Penfolds Bin 95 Grange Shiraz is Australia's most famous wine with a reputation for superb fruit complexity and flavour richness. An exquisitely perfumed, concentrated wine, Penfolds Bin 95 Grange Shiraz combines the intensely rich fruit and ripe tannins of Shiraz with the fragrance and complementary nuances of new, fine-grained American oak. A portion of Cabernet Sauvignon is used in some years to enhance the aromatics and palate structure.
Ned Goodwin MW and Langton’s Head of Domestic Buying Ramon Gunasekara discuss the newly released Icons, including Grange and St. Henri, from the Penfolds Collection 2020.
Revealingly, what initially appear to be reticent repressed fruits... soon overtly ascend –- blackberry blackcurrant, fig, rhubarb, quince. A follow-up emission of black olive, shaved truffle, vanillin, boot polish, cola, ristretto coffee... with oak all but soaked up. Proper, pronounced and peripheral grippy tannins input texturally, endorsing what is already a formidable structure, with impressive length, depth and weight. Lively, assured... not trying too hard to be something it isn’t.
Peter Gago, Chief Winemaker, Penfolds.
From the Barossa Valley, McLaren Vale and Magill Estate, 17 months in 100% new American hogsheads. It is balanced, supple and pretty, against all odds at peace with its oak.
93 points, Wine Companion (September 2015)
2011 was of course a difficult, uncharacteristically rainy vintage in South Australia and particularly Barossa, but thanks to Penfolds’ privileged position with access to some of the region’s best fruit, they have nonetheless been able to blend an impressive Grange. Still sourced mainly from Barossa Valley, there’s a good dollop of McLaren Vale fruit (21%) – a region less affected by the rains in 2011 - contributing to this vintage. Interestingly, it is the 6th vintage ever to consist of 100% Shiraz, mainly because the Cabernet Sauvignon didn't make the grade this year. (Note that no Bin 707 Cabernet Sauvignon was produced in 2011.) Deep purple colored, in typical fashion the nose of the 2011 Grange is still closed at this youthful stage with broody tar and pepper laced notes over a core of blackberries, black plums, licorice and loam. Medium to full-bodied, the palate is taut and muscular with pepper and baking spice flavors supported by firm, grainy tannins. The finish has great length, contributing a refreshing lift.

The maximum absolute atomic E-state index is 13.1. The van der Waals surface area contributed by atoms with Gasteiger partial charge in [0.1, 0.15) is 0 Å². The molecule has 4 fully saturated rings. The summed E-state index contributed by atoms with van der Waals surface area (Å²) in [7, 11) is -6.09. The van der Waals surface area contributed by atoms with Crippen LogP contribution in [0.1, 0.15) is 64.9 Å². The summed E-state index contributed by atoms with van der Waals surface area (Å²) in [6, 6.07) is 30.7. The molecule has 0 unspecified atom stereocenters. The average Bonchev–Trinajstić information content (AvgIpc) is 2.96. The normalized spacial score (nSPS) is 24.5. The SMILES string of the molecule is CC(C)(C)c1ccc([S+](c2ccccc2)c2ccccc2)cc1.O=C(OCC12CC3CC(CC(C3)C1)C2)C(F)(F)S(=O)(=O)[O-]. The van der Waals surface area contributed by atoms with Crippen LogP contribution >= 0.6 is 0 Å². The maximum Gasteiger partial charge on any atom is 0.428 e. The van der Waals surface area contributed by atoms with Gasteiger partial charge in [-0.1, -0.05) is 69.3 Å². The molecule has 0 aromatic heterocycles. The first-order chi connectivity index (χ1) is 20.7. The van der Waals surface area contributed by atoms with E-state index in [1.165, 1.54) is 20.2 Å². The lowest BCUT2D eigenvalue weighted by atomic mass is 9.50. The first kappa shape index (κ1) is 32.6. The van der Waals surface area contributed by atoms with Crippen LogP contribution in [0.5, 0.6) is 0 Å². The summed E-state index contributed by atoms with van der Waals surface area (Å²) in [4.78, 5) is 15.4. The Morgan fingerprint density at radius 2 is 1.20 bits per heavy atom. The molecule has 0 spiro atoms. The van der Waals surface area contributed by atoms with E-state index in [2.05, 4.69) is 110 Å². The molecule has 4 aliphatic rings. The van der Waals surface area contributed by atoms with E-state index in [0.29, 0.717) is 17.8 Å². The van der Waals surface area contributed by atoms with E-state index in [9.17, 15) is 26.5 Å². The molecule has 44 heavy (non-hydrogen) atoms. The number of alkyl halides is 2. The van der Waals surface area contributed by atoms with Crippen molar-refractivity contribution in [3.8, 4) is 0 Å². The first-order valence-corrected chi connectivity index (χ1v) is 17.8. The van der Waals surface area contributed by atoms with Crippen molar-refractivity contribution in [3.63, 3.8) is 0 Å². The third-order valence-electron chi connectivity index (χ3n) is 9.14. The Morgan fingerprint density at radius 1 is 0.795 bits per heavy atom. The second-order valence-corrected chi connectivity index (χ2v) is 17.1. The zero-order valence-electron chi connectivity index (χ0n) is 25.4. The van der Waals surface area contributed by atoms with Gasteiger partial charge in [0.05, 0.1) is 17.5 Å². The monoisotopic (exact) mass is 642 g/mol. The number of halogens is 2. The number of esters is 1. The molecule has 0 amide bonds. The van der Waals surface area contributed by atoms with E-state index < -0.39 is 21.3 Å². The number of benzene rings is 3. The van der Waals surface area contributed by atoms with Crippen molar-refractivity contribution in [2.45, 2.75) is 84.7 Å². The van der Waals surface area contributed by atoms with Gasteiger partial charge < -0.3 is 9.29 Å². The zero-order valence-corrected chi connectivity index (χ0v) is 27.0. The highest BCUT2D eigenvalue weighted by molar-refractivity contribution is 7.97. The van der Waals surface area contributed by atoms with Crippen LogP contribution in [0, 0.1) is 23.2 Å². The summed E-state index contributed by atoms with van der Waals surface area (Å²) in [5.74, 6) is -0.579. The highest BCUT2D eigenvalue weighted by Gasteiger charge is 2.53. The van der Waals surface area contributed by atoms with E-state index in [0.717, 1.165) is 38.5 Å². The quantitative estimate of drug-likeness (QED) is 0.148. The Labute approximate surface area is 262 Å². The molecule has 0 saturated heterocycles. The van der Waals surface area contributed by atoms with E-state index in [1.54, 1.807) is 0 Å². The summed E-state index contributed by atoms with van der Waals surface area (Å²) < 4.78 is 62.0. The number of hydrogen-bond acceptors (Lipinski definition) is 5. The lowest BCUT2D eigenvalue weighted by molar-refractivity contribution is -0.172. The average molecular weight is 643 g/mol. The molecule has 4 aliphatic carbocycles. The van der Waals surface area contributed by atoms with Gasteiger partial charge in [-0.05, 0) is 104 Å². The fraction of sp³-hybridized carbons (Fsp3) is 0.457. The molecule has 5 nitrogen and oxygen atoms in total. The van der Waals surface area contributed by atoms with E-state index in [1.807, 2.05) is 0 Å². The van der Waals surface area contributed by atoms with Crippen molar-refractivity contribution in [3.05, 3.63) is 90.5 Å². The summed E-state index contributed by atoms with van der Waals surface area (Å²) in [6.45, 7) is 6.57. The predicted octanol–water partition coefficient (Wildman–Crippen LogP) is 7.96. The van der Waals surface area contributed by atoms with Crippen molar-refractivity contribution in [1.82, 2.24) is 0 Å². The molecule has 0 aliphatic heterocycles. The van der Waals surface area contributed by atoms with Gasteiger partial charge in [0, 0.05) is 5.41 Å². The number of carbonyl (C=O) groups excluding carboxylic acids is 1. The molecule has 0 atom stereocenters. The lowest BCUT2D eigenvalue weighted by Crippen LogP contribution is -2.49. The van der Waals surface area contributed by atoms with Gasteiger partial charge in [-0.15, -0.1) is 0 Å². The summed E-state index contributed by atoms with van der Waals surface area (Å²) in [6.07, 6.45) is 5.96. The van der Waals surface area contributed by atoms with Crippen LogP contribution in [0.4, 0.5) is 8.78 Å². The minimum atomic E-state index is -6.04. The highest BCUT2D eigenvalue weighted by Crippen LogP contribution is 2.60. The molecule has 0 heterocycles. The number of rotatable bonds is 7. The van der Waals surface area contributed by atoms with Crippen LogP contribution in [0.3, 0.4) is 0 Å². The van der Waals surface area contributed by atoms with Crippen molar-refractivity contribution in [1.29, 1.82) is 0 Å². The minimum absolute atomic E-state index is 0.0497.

93 points, Wine Advocate (September 2015)
(raised in new American oak hogsheads for 17 months): Deep ruby. Fragrant aromas of spice- and smoke-accented dark berries and cherry pit. Chewy and focused on the palate, offering subtly sweet bitter cherry and floral pastille flavors with hints of vanilla and mocha. Fine-grained tannins give structure to the long, penetrating finish, which leaves toasty oak and licorice notes behind. While nobody should confuse this edition of Grange with the legendary bottlings of years past, it's an impressive effort for such a cold, rainy vintage. Production of this Australian icon was 50% of normal in 2011.
93 points, Vinous (March 2016)
A well-executed Grange in what must have been a stressful vintage, this has some good richness and concentration, the oak sits cedary but fruit is up to the task, dark berries in all shapes and sizes here, cola and sarsaparilla too, redder nuances, vanillin and liquorice. The palate's built in layers, really deep-set concentrated powerful fruit with some measure, good balance and depth, stylishly tailored structure and a polite, measured finish. Not a blockbuster in Grange terms, but this is a very good wine with clear Penfolds DNA. Balanced, not forced, Mr. Gago defintely gets an A for effort here.
93 points, jamessuckling.com (January 2016)
It’s certainly shows the wet, cool year in its medium weight and washy texture. The perfume took a while to get going; big swirls shook off some of the peanut-meets-cedar-meets-clove oak and revealed ripe, dark berry scents and some dark chocolate bitter sweetness. Texture is good, tannins settle through the wine in web of chalky pucker. There’s a hollow kind of feeling to the wine though you get the feeling there’s layers and seriousness to it too. It’s dark, deep fruit that echoes through the wine, touch of spice, lots of polished nougat and clove oak presence. In the end, it’s got some class, drinks well now-ish, but also feels a bit underpowered to fit its frame. It’s honest, it’s good.